“The Power of Conversation: Jewish Women and Their Salons” at The Jewish Museum

Florine Stettheimer, Portrait of Myself (1923), oil on canvas mounted on composition board, 106.6 cm. x 66 cm.; courtesy the Columbia University Libraries Special Collections

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little bit of this, a little bit of that—it’s all very interesting, but you need weeks to go through it all.” That opinion, frustrated but not unappreciative, was voiced by a matronly visitor to The Power of 
Conversation: Jewish Women and Their Salons, an exhibition at the Jewish Museum. You couldn’t ask for a better capsule review.

topic of benefactors encouraging and, at times, shaping culture can encompass a myriad of fascinating and often knotty tangents. Chief among them for this exhibition are, as the title makes plain, ethnicity, religion and gender:
Throughout the years examined here (roughly from the late 18th to the early 20th century), Jewish women were, almost by definition, doubly disenfranchised.
Politics—whether predicated upon the Enlightenment, National Socialism or Bohemia—is also a component of the mix. Art, in all of its variety, is in there, too. Combine all of that with a geographical purview that zips from Berlin to London to Milan to Paris to Manhattan, and you have a show that has bitten off a lot to chew.

well it chews is another matter. History can be clarified with startling effectiveness by a museum exhibition, but the rat-a-tat-tat cadence of The Power of Conversation will leave visitors hankering for a sense of bearing. How does a survey provide for personalities as audacious as Gertrude Stein, Oscar Wilde, Auguste Rodin and Margherita Sarfatti—an art critic who was Mussolini’s mistress and a co-architect of Fascism—or artists as significant as Thomas Mann, Gustav Klimt, Medardo Rosso and Walter Sickert? By glancing upon them with efficient haste, that’s how.

there’s an assortment of medals, letters, rare books, manuscripts, fabrics, photographs and films: a lot of stuff, artfully over-arranged. The installation will not go down in history as a model of underkill.

 main impetus for my attending The Power of Conversation was the promise of paintings by Florine Stettheimer (1871-1944). In that respect, the Jewish Museum delivers. Stettheimer, a cult favorite whose stylish, cartoon-like paintings are an acerbic form of autobiography, was a grand, big-city eccentric. Along with sisters Ettie and Carrie, Stettheimer hosted salons in her West 76th Street home, where the likes of the great American sculptor Elie Nadelman, the great American art critic Henry McBride and the great trans-Atlantic gadfly Marcel Duchamp hobbed and nobbed.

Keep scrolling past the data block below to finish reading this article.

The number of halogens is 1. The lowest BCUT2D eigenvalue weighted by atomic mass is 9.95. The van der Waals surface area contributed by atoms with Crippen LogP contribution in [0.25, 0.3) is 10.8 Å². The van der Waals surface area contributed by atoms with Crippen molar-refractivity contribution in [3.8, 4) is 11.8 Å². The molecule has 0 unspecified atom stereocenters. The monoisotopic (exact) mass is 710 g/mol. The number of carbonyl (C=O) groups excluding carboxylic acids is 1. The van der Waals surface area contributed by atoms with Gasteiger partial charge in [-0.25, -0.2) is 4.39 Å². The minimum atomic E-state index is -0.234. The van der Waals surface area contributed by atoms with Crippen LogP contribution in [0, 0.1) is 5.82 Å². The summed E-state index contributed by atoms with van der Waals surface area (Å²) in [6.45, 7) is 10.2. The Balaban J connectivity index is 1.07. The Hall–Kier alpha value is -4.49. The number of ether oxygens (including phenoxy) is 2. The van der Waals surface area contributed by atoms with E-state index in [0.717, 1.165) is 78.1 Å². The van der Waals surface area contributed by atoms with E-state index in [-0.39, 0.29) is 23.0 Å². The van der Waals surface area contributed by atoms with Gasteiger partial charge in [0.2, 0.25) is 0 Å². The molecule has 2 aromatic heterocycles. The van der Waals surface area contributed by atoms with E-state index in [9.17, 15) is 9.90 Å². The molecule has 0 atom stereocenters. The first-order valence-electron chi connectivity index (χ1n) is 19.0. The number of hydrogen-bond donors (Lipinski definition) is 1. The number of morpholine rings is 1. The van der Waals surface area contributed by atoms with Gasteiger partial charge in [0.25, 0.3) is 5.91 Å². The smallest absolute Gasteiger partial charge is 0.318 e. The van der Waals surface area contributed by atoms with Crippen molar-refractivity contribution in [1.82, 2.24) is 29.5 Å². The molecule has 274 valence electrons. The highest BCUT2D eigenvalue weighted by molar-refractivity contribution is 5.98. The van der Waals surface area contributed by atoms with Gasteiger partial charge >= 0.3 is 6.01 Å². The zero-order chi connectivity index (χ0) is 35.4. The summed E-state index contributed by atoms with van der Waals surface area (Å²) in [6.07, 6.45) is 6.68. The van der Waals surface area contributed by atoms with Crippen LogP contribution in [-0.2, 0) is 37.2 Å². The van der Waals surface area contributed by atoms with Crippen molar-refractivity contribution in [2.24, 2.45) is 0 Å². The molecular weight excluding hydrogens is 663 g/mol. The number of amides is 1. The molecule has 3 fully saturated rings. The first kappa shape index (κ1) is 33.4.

the 11 Stettheimer paintings on view, you’ll find one of her worst, Self-Portrait (1915-16); one of her wittiest, Soirée (1917-19); and Portrait of My Sister Ettie Stettheimer (1923), a picture in which intensity is inseparable from ridiculousness.

 knew that a Christmas tree could simultaneously appear as an agent of the Apocalypse and an emblem of self-involvement? Stettheimer did, and it’s to her credit that she makes its power felt either way. The Stettheimer room alone makes a visit worthwhile.

the exhibition feels like an addendum to its accompanying catalog. There, you get a better sense of how the social gatherings put into motion by the various Jewish women made for milieus heady with artistic ferment. The audio guide, with its recordings of actors interpreting texts by participants in the various salons, provides some amusing bits of useless information. (Did you know that Picasso had a “whinnying laugh”?) Even so, the narrator’s voice is the audio guide’s biggest selling point: It’s the only chance most of us will get at having Isabella Rossellini whispering in our ear.

© 2005 Mario Naves

Originally published in the July 10, 2005 edition of The New York Observer.



  • […] The following review originally appeared in the September 1995 edition of The New Criterion. It is posted here on the occasion of “Florine Stettheimer: Painting Poetry” at The Jewish Museum, New York, NY. Additional thoughts on Stettheimer can be found here. […]

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